U.S. teens are continuing to steer away from tobacco and alcohol, but seem to be warming up to marijuana, possibly because it has legal status as a medicine in some states, federal officials said Wednesday.
"That cigarette use has declined to historically low rates is welcome news, given our concerns that declines may have slowed or stalled in recent years," said Dr. Nora D. Volkow, director of the National Institute on Drug Abuse, referring to data in the NIDA-funded Monitoring the Future survey.
This year's report queried more than 46,000 students from 400 public and private schools on their use and attitudes about substance abuse.
In 2011, some 18.7 percent of high-school seniors told the survey that they had smoked cigarettes in the past month, as did 11.8 percent of 10th-graders and 6.1 percent of eighth-graders. These percentages are the lowest seen since the survey started in 1975.
"This is very good news for the health and longevity of these young people. ... Even a reduction of only one percentage point can translate into thousands of premature deaths being prevented," said University of Michigan research professor Lloyd Johnston, the longtime principal investigator for Monitoring the Future.
Alcohol use in the past year was also at record-low levels. Some 49.8 percent of 10th-graders said they had drank wine, liquor or beer in the past year, as did about 27 percent of eighth-graders.
Most high school seniors still reported that they drank alcoholic beverages in the past year, but this year's percent — 63.4 percent of seniors — was a substantial drop from 1991, when nearly 78 percent of seniors said they imbibed in the past year.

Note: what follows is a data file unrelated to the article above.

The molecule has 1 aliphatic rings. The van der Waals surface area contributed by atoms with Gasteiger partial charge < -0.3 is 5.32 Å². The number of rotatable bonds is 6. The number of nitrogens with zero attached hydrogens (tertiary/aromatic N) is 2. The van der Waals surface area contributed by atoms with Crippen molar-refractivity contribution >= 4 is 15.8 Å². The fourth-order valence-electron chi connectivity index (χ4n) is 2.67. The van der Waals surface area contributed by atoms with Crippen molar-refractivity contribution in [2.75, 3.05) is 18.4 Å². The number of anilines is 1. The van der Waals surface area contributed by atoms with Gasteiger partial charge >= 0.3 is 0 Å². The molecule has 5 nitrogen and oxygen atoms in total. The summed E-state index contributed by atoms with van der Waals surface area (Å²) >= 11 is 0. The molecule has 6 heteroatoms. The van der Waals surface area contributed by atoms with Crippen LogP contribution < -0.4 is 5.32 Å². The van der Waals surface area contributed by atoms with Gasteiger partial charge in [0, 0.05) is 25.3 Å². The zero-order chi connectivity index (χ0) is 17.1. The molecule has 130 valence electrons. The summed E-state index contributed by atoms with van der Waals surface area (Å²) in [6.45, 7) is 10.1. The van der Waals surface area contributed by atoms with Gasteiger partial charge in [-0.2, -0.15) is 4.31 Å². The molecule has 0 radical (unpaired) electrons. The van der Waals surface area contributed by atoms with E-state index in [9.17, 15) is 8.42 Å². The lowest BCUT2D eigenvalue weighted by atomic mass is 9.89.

Alcohol "remains the drug of choice" for the nation's youth, noted Dr. Howard K. Koh, assistant secretary for health at the Department of Health and Human Services.
Despite their appreciation for these improvements in teen tobacco and alcohol use, federal officials expressed alarm at the slow but steady increases in marijuana use among 10th- and 12th-graders: Some 28.8 percent of 10th-graders and 36.4 percent of 12th-graders reported using marijuana in the past year, compared to 25.2 percent and 31.5 percent in 2006, respectively.
The adverse effects of marijuana use, especially regarding memory and learning, are well known, Dr. Volkow said. The rise in marijuana use "tells us we cannot become complacent," on the issue, she said.
Gil Kerlikowske, director of the White House Office of National Drug Control Policy, reiterated concerns that there are confusing messages about marijuana in the culture now that it is legal to use for medical conditions in 16 states and the District of Columbia.
"We have to give kids the right message," which is that using illegal drugs is not a rite of passage — most do not use drugs, Mr. Kerlikowske said.
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